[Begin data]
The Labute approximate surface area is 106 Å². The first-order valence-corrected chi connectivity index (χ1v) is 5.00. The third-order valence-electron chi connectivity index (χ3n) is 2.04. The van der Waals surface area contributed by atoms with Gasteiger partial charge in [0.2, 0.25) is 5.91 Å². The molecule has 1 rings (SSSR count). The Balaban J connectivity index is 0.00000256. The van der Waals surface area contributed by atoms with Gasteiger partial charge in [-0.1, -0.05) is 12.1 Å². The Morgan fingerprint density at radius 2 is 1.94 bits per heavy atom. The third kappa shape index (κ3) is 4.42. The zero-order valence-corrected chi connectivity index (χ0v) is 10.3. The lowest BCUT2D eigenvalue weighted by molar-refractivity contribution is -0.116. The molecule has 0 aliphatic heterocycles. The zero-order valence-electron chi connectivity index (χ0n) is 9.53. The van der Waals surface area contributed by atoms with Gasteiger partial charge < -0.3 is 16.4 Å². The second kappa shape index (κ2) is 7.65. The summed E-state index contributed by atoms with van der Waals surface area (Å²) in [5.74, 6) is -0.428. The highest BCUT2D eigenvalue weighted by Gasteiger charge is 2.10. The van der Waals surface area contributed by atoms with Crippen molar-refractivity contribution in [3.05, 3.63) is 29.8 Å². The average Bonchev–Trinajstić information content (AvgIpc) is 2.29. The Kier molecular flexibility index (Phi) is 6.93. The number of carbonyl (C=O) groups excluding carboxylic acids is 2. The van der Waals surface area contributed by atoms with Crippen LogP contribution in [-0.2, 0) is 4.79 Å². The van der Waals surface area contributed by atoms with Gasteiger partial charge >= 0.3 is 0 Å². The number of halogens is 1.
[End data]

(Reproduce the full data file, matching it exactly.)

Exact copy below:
The Labute approximate surface area is 106 Å². The first-order valence-corrected chi connectivity index (χ1v) is 5.00. The third-order valence-electron chi connectivity index (χ3n) is 2.04. The van der Waals surface area contributed by atoms with Gasteiger partial charge in [0.2, 0.25) is 5.91 Å². The molecule has 1 rings (SSSR count). The Balaban J connectivity index is 0.00000256. The van der Waals surface area contributed by atoms with Gasteiger partial charge in [-0.1, -0.05) is 12.1 Å². The Morgan fingerprint density at radius 2 is 1.94 bits per heavy atom. The third kappa shape index (κ3) is 4.42. The zero-order valence-corrected chi connectivity index (χ0v) is 10.3. The lowest BCUT2D eigenvalue weighted by molar-refractivity contribution is -0.116. The molecule has 0 aliphatic heterocycles. The zero-order valence-electron chi connectivity index (χ0n) is 9.53. The van der Waals surface area contributed by atoms with Gasteiger partial charge < -0.3 is 16.4 Å². The second kappa shape index (κ2) is 7.65. The summed E-state index contributed by atoms with van der Waals surface area (Å²) in [5.74, 6) is -0.428. The highest BCUT2D eigenvalue weighted by Gasteiger charge is 2.10. The van der Waals surface area contributed by atoms with Crippen molar-refractivity contribution in [3.05, 3.63) is 29.8 Å². The average Bonchev–Trinajstić information content (AvgIpc) is 2.29. The Kier molecular flexibility index (Phi) is 6.93. The number of carbonyl (C=O) groups excluding carboxylic acids is 2. The van der Waals surface area contributed by atoms with Crippen LogP contribution in [-0.2, 0) is 4.79 Å². The van der Waals surface area contributed by atoms with Gasteiger partial charge >= 0.3 is 0 Å². The number of halogens is 1.